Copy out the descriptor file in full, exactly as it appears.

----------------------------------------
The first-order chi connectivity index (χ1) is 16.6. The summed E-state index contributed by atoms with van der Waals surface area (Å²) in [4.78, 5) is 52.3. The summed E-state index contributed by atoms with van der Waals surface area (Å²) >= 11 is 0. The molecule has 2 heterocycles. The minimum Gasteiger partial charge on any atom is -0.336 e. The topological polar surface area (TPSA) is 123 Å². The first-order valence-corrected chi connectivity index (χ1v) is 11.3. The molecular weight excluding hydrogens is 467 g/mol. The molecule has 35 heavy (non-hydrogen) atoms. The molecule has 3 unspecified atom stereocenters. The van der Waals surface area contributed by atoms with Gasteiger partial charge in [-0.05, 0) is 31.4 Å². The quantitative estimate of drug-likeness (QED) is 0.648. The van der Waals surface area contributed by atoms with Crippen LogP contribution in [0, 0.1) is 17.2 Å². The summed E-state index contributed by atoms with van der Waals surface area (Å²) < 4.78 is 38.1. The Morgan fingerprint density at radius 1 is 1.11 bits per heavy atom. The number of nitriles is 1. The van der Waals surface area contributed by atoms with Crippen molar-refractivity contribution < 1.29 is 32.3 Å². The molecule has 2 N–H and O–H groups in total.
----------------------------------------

The first-order chi connectivity index (χ1) is 16.6. The summed E-state index contributed by atoms with van der Waals surface area (Å²) in [4.78, 5) is 52.3. The summed E-state index contributed by atoms with van der Waals surface area (Å²) >= 11 is 0. The molecule has 2 heterocycles. The minimum Gasteiger partial charge on any atom is -0.336 e. The topological polar surface area (TPSA) is 123 Å². The first-order valence-corrected chi connectivity index (χ1v) is 11.3. The molecular weight excluding hydrogens is 467 g/mol. The molecule has 35 heavy (non-hydrogen) atoms. The molecule has 3 unspecified atom stereocenters. The van der Waals surface area contributed by atoms with Gasteiger partial charge in [-0.05, 0) is 31.4 Å². The quantitative estimate of drug-likeness (QED) is 0.648. The van der Waals surface area contributed by atoms with Crippen LogP contribution in [0, 0.1) is 17.2 Å². The summed E-state index contributed by atoms with van der Waals surface area (Å²) < 4.78 is 38.1. The Morgan fingerprint density at radius 1 is 1.11 bits per heavy atom. The number of nitriles is 1. The van der Waals surface area contributed by atoms with Crippen molar-refractivity contribution < 1.29 is 32.3 Å². The molecule has 2 N–H and O–H groups in total.